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To the Unreader

It is night – you’re alone. Find a library and don’t read. Cracks against the cold. The hourglass looks so full still. I know it’s you. I know your face in the dark. You fill out another form. You’re on hold, trying to answer questions you barely understand. Keep still.

Read the birds. The policeman’s eyes narrow when he meets your gaze. Read the gravel in the tracks. The bus driver asks to see your ticket. Read the asphalt cracks. The administrator denies your request. Except for the mirrors, the walls are white. Don’t love what you hate. They tell you to try harder. I won’t leave you.

The windows are sparkling from last night’s rain. A letter arrives. You move to the kettle. The pages wait in a sheaf. Have you said goodbye? You gather the crumbs of tea and let them rain into the waste bin. You will die in twelve days. Faces in the air like the peal of bells. Keep still, keep still. Deliberately, you avoid the hourglass. The soft sift of sand is so high the sound is invisible.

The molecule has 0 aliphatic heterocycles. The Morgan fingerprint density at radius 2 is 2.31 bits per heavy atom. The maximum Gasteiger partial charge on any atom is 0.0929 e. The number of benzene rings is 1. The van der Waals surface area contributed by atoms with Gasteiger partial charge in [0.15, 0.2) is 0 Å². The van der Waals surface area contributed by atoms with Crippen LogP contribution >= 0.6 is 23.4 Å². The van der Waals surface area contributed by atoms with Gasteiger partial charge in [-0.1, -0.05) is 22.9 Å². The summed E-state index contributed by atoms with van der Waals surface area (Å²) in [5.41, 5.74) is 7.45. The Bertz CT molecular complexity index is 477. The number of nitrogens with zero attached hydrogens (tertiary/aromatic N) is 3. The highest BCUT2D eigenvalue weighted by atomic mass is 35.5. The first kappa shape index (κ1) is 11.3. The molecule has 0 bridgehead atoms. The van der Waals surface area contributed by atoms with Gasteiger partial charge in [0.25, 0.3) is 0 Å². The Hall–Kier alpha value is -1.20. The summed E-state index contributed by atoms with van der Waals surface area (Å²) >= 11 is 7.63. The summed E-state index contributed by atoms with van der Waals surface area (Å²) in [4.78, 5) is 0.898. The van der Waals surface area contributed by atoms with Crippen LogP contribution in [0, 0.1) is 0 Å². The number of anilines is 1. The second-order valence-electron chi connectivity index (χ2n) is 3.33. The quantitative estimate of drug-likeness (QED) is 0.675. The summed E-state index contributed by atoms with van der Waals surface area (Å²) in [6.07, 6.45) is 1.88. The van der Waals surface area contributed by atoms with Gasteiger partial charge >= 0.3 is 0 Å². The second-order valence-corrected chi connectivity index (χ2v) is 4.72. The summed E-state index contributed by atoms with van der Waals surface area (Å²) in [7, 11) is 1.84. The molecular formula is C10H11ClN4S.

You’re going somewhere, or going nowhere. Winter numbs your hands. You leaf through thrillers, best-sellers, books about politics. A sticker says: love is love. Tinfoil gathers at the bus stop bench. A pigeon picks its way across your path. A church bell reminds you more time has passed. Look, I’ll build a space out of language. Now there’s a chair: sit down. Let cracks accumulate. Gold fills this hourglass. Take a ballpoint pen that you found, cracked, at the library.

Find a chapel and don’t pray. Find a garden and don’t tend it. Find a museum and dawdle. The intimacy of nightfall is ours. A ball of string of unknown length – only the knowledge that its length is finite. Keep still, keep still. I’ll light candles. You needn’t understand.

 Published in Dialogist 23 (June 2022)